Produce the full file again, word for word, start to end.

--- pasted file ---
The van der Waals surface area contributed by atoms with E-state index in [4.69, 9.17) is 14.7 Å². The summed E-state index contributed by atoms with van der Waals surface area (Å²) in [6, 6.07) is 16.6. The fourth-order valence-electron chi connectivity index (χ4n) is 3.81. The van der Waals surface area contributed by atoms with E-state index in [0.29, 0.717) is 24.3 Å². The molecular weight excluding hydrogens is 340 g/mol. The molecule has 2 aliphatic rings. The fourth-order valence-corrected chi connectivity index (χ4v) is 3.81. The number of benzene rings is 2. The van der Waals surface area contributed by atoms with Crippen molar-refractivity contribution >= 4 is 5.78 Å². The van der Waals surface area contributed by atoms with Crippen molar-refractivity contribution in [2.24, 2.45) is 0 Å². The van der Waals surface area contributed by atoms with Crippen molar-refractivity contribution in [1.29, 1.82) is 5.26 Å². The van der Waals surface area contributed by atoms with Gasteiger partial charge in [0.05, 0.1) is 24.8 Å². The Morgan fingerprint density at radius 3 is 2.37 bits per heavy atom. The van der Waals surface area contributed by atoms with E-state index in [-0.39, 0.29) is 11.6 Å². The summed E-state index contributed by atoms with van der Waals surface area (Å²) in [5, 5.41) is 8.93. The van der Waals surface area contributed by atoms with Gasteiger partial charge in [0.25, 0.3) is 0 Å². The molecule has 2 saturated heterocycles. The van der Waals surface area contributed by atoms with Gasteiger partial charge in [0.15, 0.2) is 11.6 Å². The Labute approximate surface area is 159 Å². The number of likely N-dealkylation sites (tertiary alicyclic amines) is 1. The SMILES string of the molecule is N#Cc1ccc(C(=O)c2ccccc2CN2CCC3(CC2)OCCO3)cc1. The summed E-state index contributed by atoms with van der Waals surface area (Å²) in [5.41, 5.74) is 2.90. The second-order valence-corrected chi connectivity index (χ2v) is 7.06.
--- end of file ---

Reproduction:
The van der Waals surface area contributed by atoms with E-state index in [4.69, 9.17) is 14.7 Å². The summed E-state index contributed by atoms with van der Waals surface area (Å²) in [6, 6.07) is 16.6. The fourth-order valence-electron chi connectivity index (χ4n) is 3.81. The van der Waals surface area contributed by atoms with E-state index in [0.29, 0.717) is 24.3 Å². The molecular weight excluding hydrogens is 340 g/mol. The molecule has 2 aliphatic rings. The fourth-order valence-corrected chi connectivity index (χ4v) is 3.81. The number of benzene rings is 2. The van der Waals surface area contributed by atoms with Crippen molar-refractivity contribution >= 4 is 5.78 Å². The van der Waals surface area contributed by atoms with Crippen molar-refractivity contribution in [2.24, 2.45) is 0 Å². The van der Waals surface area contributed by atoms with Crippen molar-refractivity contribution in [1.29, 1.82) is 5.26 Å². The van der Waals surface area contributed by atoms with Gasteiger partial charge in [0.05, 0.1) is 24.8 Å². The Morgan fingerprint density at radius 3 is 2.37 bits per heavy atom. The van der Waals surface area contributed by atoms with E-state index in [-0.39, 0.29) is 11.6 Å². The summed E-state index contributed by atoms with van der Waals surface area (Å²) in [5, 5.41) is 8.93. The van der Waals surface area contributed by atoms with Gasteiger partial charge in [0.25, 0.3) is 0 Å². The molecule has 2 saturated heterocycles. The van der Waals surface area contributed by atoms with Gasteiger partial charge in [0.15, 0.2) is 11.6 Å². The Labute approximate surface area is 159 Å². The number of likely N-dealkylation sites (tertiary alicyclic amines) is 1. The SMILES string of the molecule is N#Cc1ccc(C(=O)c2ccccc2CN2CCC3(CC2)OCCO3)cc1. The summed E-state index contributed by atoms with van der Waals surface area (Å²) in [5.41, 5.74) is 2.90. The second-order valence-corrected chi connectivity index (χ2v) is 7.06.